Finding ‘forever’ homes for neglected dogs

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Scotty is one of the dogs that was taken from an animal cruelty case. He is now the Cape May County Animal Shelter and Adoption Center’s mascot. Scotty is one of the dogs that was taken from an animal cruelty case. He is now the Cape May County Animal Shelter and Adoption Center’s mascot.

CAPE MAY COURT HOUSE – Stephanie Puerta of Upper Township has a thing for rescuing dogs and cats.

About 15 years ago, she adopted a yellow lab from a shelter in Pennsylvania and rescued a mixed breed about five years later.

In 2012, she took in two cats from Avalon’s feral cat program.

But she wanted dog, too.

About six months ago, she looked at getting a 5-year-old coonhound named Luke from the Cape May County Animal Shelter and Adoption Center in Middle Township.

Luke couldn't be adopted at that time, though.

He was one of more than 60 dogs the New Jersey Society for the Prevention of Cruelty to Animals discovered at a home on Goshen Road in Middle Township Dec. 18, 2010. Some of the dogs found dead in the home and others were living in deplorable conditions, according to reports at the time.

That meant dogs from that case were confined to animal shelters.

In January, the New Jersey SPCA gave the OK for the dogs to be adopted out. It didn't take long for the dogs to find homes, said Judy Davies-Dunhour, shelter manager at the Cape May County Animal Shelter and Adoption Center.

Luke went with the Puertas on Jan. 29.

It is a happy ending for the dog, and for Puerta.

“He’s slowly coming around,” Puerta said.

She lives with her two daughters in Upper Township, a few miles from Woodbine.

At least one dog remains at the animal shelter. Scotty, the shelter’s mascot, is a 12-year-old Schnauzer. Davies-Dunhour had hoped that a corgi named Jasper would head to a farm for that breed in northeast Pennsylvania.

She said being able to adopt the dogs out brings a sigh of relief.

Puerta figures the dogs from the animal cruelty case added 10 to 15 percent to the work day during the last two years, but one volunteer made it her mission to walk them. The Cape May County Animal Shelter has two managerial staff, two clerks and 10 animal attendants.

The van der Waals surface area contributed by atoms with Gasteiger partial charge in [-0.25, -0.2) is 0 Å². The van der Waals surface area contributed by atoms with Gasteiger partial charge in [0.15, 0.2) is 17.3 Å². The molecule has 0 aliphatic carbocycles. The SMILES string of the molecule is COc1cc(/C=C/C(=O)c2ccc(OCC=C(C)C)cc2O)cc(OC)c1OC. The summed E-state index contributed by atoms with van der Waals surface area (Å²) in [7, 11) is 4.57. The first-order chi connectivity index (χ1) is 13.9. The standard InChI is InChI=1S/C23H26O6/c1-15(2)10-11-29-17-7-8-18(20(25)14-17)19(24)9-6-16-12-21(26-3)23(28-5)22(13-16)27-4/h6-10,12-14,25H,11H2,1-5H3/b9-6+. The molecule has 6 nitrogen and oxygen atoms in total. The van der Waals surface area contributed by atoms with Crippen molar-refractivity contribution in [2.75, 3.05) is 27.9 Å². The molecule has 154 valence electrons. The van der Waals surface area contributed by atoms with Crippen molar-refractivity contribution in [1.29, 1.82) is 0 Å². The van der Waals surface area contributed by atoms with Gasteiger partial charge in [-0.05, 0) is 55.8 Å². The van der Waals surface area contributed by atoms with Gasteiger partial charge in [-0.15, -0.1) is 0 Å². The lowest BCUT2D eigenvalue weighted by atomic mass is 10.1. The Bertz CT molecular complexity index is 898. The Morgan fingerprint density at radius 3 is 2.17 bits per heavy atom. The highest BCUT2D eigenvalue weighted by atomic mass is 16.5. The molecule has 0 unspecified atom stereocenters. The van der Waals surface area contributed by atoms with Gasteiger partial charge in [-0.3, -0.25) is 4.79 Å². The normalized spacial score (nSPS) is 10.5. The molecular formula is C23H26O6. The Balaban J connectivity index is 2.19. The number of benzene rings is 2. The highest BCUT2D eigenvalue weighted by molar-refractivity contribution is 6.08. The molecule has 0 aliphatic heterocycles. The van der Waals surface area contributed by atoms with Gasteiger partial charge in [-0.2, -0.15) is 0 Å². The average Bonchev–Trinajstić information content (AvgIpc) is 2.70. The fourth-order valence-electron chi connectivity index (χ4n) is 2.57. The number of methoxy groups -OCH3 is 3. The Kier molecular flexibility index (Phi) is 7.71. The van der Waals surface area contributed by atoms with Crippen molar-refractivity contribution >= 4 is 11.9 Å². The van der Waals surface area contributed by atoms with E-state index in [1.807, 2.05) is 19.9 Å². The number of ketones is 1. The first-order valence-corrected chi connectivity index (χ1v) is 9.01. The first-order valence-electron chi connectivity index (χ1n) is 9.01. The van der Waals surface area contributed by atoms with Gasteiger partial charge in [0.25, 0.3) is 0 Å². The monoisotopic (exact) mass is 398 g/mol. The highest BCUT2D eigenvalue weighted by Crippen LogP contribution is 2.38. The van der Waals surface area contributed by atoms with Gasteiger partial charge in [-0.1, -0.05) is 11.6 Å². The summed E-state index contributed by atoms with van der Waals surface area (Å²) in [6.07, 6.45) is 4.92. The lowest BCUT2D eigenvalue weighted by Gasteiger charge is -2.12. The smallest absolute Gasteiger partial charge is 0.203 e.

“It was a learning experience to have them here for so long,” she said.

Davies-Dunhour said the law needs changed, so what happens to the animals in cruelty cases would be handled case by case.

“They shouldn’t sit like that,” she said.

Other dogs that had been at the animal shelter included Penney, a Shih Tzu mix; Larry, a shepherd mix; Missy, a sheep dog mix; and Schnookie, a pug/Boston terrier. They range from 3 to 5 years old.

“Everybody grew attached to these dogs,” Davies-Dunhour said.

She knew that the dogs would find home, and quickly.

Puerta said she has purchased dogs in the past but she encourages people to adopt pets from shelters.

“They might need a little work but it’s worth it,” she said.

Luke is still adjusting to his home, Puerta said.

“He’s kind of exploring right now, figuring out where he is,” Puerta said.

On Feb. 2, she planned to buy the coonhound beds, toys and a bone.

Puerta said a fence was being put on her property for him, too.  She said she takes Luke for two long walks each day.

She said she enjoys hiking, such as at the Belleplain State Forest, and doing other outdoor activities and hopes to bring Luke along.

Puerta said she has had labs in the past.

“I’ve been intrigued by hounds, though,” she said.

Puerta said her 5-year-old daughter Rainey is always hugging Luke.

During that first visit with the coonhound in 2012, Rainey handed a piece of cheese to him.

“I could tell they immediately bonded,” Puerta said.

The coonhound isn’t sure of the cats, Poncho Mittens and Gilbert, and they’re hesitant of him as well, Puerta said.

“They’re a little freaked out,” she said.

The new owners were told that the dogs could require extra work, such as being house trained, Davies-Dunhour said.

In October, Judge Raymond Batten found the dogs' previous owners, Dawn Scheld, and Leroy Thomas Jr., guilty of animal cruelty. A third person charged was acquitted.

Scheld was convicted of two counts of animal cruelty because of the deaths of two dogs; hindering apprehension; and selling a diseased or contagious animal. Thomas and Scheld were both found guilty of conspiracy to commit animal cruelty.

Scheld and Thomas are on probation, but Cape May County Assistant Prosecutor Christine Smith didn’t know for how many years when contacted Monday.

Scheld and Thomas operated SOS Canine Rescue and Rehabilitation.

Davies-Dunhour said she knows that the extra space at the shelter won’t be there for long.

“We want to be an adoption shelter,” she said, saying that the facility should be a stop on the way the pet’s “forever home,” Davies-Dunhour said.

“I feel that a shelter always has good dogs available,” Puerta said.

The shelter is at 110 Shelter Road, Cape May Court House, and as of Feb. 1, there were about 32 dogs, according to Davies-Dunhour.


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